It’s said that Siddhartha Gautama meditated under a tree for 49 days before he became the Buddha. Tech sales reps can get really good at their jobs the same way. When it comes to onboarding new sales reps, it’s important to take as much time as possible to make sure they’re ready for that first phone call.
KIDDING! We all know that’s not true. Prospects aren’t waiting around for your sales team to reach enlightenment.
But think about it in terms of ROI. The sooner your reps ramp up to meeting their KPIs, the faster they create a positive return on investment. We need to make sure reps are ready to start qualifying leads and closing deals as soon as possible. So, how do we quickly onboard sales reps so that they are set up for success in the long run?
Creating your own training/onboarding process will take a lot of planning upfront. However, you can optimize that process for efficiency by using more powerful strategies in the early stages of onboarding.
Before diving into specific strategies, it’s important to take note of the typical onboarding structure for any good sales team.
According to The Bridge Group Sales Development Report for 2021, SDRs (Sales Development Reps) take 3.1 months on average to meet their KPIs. For this reason, most companies opt for a 30-60-90 Day ramp up structure. In this type of structure, each 30-day interval is used to gauge a rep’s performance in a series of benchmarks. The goals you care most about for your reps will depend on the needs of your company, but it’s important to define these expectations early on.
While the goal is to have your new reps up to speed well before the 90-day mark, you might consider your reps “ramping up” until that point. This means reviewing more calls, providing more feedback, and monitoring their performance closer than you will later on. Each rep should be well-supported on their journey to mastery. This includes setting realistic, achievable quotas as they ramp in order to create some early wins to build on.
However you choose to set up your training and onboarding, be sure that it’s a standard process for every new hire. While each rep will learn differently, a standard process ensures a homogenous training experience and helps achieve predictable performance outcomes across your entire sales team.
It’s also a good idea to provide a handbook full of resources for your reps to use both in training and on the job. Not only does this help reinforce important knowledge. It’s also an opportunity to provide other quick-reference guides. These are things like playbooks for overcoming objections, tips for using certain programs, call scripts and detailed customer personas that your reps can study on their own.
The goal here is to empower your new sales reps to develop on their own and take on their new careers with confidence. That said, let’s look at 5 things you can start doing to accelerate ramp-up time for your team.
Although any strong sales team will have an array of sales tools to make the process easier, none of that matters without a solid foundation.
Why? Because the way reps use sales tools like CRM platforms or lead gen software will be informed by their given sales goals and strategies. It’s important to start reps off with an understanding of how your company thinks about sales.
On most modern sales floors, the motto has changed from “Always be closing” to “Always be helping.” That’s because the world has changed, and dated sales techniques won’t speak to your customers anymore.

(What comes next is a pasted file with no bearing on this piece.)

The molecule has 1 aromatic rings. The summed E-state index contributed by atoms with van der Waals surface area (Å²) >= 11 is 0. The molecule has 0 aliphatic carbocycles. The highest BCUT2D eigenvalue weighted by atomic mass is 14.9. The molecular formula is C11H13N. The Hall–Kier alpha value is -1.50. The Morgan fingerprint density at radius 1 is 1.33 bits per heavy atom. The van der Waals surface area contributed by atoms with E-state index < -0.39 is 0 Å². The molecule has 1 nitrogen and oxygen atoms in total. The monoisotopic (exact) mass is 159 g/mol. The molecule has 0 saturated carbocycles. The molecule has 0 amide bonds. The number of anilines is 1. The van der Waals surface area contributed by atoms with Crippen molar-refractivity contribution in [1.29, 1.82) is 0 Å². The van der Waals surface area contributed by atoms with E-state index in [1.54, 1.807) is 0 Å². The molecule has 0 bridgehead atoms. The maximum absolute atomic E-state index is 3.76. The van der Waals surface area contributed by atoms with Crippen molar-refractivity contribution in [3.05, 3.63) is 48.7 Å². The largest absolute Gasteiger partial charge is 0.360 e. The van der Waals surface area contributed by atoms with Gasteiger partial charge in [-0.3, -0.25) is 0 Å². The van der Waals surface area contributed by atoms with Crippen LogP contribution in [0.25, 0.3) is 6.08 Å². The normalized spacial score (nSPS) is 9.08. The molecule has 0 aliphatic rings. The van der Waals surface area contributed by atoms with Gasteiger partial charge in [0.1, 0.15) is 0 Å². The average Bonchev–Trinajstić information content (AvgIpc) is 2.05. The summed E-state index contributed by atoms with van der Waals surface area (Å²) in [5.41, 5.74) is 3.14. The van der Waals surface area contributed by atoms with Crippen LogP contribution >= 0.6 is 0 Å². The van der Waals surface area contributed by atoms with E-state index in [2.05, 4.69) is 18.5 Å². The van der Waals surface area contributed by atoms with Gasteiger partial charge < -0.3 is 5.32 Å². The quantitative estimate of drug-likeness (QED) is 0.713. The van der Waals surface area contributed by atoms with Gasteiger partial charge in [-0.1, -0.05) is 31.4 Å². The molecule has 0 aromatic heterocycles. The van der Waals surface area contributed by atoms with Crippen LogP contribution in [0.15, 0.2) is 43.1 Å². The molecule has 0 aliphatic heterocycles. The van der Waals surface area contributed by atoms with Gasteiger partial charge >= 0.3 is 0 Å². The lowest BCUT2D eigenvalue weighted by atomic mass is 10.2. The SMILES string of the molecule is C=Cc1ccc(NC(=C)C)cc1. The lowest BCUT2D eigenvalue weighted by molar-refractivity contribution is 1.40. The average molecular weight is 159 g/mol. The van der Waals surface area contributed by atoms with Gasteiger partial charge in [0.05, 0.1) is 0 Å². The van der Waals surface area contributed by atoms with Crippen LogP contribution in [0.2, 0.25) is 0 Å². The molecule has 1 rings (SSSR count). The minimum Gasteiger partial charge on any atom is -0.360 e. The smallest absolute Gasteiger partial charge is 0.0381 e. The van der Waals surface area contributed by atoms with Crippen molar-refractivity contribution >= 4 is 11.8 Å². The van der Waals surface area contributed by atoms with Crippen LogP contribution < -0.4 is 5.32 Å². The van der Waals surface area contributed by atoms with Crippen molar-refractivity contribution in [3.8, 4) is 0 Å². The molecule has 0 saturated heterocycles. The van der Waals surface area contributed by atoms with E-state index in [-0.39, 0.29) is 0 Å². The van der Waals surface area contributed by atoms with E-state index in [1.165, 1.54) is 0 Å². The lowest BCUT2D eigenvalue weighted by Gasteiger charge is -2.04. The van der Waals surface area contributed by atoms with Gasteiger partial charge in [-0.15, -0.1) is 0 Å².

At Prehired, our philosophy of selling is Clarity > Closing®. We believe that more deals are closed when reps strive to be honest with prospects about how the product can benefit them. This works because it puts reps in a customer-first mindset. Instead of leading people by the hand to a close (or worse, pushing them toward it), reps should help their prospects understand the product’s true value and allow them to make their own decision.
While having the right mindset for sales will put a lot of people on the right track, it doesn’t mean that a solid process and a good set of sales tools aren’t necessary.
If you don’t have a documented sales process just yet, now’s the time to make one. During training, make sure your reps know the script well along with any proven sequences you may have for qualifying or following up with leads along with a guide for handling common objections. New reps should know the basic navigation skills for your chosen sales tools and best practices for making good use of each program before hitting the sales floor.
Along with your company mission and vision, one of the first things you should talk about with your new reps is the value/key features of your product or service. You should then discuss this at nearly every major point in your onboarding course from then on out.
Without a deep understanding of your product, your reps won’t be able to speak to it’s true value in a dynamic way. It’s hard to deliver a convincing pitch if reps are disconnected from the products they’re selling.
They should be able to not only explain the features of your product in their own words, but also know your value proposition by heart. As a member of your team, you want them to believe in your solution just as much as you do.
This might seem like a lofty ideal, but you can achieve this by immersing your team in product benefits, key features, and even UX design elements early on. By starting out with a deep dive into your product or service, you can help your reps get a jump start on learning the ins and outs of what they're selling.
The goal then is continuous exposure to the product. Every technique you teach should relate back to selling your product to your specific target market. This way, reps can shape their understanding of your sales process according to the unique value proposition you offer.
That’s also why studying customer personas is an essential part of this process. Your value prop is always directly related to what your customers want. As they say, beauty is in the eye of the beholder. Value is in the eye of the prospect.
You might think your reps aren't ready to make calls just yet, but who is ever truly ready? In order for your reps to start nailing sales calls, you first have to help them overcome their fear of cold calling in general.